Margaret A. Miller's The Privileges Of Parents

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A parent with a college education is more beneficial to a child’s learning than a parent without a college education. That is what the professor in the Center for the Study of Higher Education at the Curry School of Education at the University of Virginia; Margaret A. Miller seems to believe. Miller was also the editor-in-chief of the magazine, Change (Margaret A. Miller). An essay she wrote, “The Privileges of Parents,” was published in the January-February 2008 issue of her magazine. Before Miller expresses her beliefs, she quotes a famous folk saying, “The apple doesn’t fall far from the tree.” This quote engages the audience and makes them intrigued and ready to hear (or read) what Miller has to say. The essay stems from the disagreement between Paul Barton and Anthony Carnevale on the need the economy has for college-educated workers and their agreement on the benefits that flourish from an individual obtaining a college education becoming an essay about the benefits a child has when they have a college-educated parent. Those are two effective ways to get a person’s attention because everyone knows that saying, everyone in her audience …show more content…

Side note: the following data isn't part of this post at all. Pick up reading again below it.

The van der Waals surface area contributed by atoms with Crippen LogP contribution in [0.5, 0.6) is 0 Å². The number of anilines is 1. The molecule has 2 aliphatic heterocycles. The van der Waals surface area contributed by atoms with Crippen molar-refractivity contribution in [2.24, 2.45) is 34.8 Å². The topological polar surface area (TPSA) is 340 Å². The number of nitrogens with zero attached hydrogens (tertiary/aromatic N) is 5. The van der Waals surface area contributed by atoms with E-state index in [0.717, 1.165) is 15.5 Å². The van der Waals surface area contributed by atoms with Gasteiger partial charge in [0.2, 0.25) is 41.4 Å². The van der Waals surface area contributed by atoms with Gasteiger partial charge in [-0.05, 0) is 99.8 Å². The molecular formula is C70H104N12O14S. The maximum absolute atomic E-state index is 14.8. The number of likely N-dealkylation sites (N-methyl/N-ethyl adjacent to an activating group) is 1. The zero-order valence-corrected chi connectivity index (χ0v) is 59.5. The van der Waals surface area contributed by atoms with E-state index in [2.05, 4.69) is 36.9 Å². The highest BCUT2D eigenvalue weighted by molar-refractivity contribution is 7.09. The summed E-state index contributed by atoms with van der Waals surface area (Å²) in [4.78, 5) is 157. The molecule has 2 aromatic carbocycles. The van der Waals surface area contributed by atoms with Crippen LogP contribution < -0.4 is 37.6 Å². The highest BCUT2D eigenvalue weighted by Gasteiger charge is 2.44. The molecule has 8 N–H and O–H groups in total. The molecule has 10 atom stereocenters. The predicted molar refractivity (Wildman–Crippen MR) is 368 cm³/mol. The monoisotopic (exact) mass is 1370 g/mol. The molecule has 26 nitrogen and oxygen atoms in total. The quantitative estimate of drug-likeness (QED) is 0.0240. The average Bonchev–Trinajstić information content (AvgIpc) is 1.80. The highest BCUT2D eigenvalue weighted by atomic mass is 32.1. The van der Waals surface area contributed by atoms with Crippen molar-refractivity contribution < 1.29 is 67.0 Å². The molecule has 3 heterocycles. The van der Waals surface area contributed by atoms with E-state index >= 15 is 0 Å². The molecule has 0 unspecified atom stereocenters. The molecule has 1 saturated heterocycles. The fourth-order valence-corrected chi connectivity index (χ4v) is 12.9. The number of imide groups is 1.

Miller). Miller says, “We need to fill out FAFSA forms for our children (there, even a doctorate may not be enough!),” (674). FAFSA stands for the Free Application for Federal Student Aid, and is used when applying for loans, grants, and scholarships. She does not provide the reader with the meaning because it would be a waste being that her readers will already know that. Miller’s tone is neutral and encouraging because she is encouraging parents to help their children fill out the FAFSA forms and the she gives an exclamatory statement telling the parents that a doctorate’s degree might not be enough to help their

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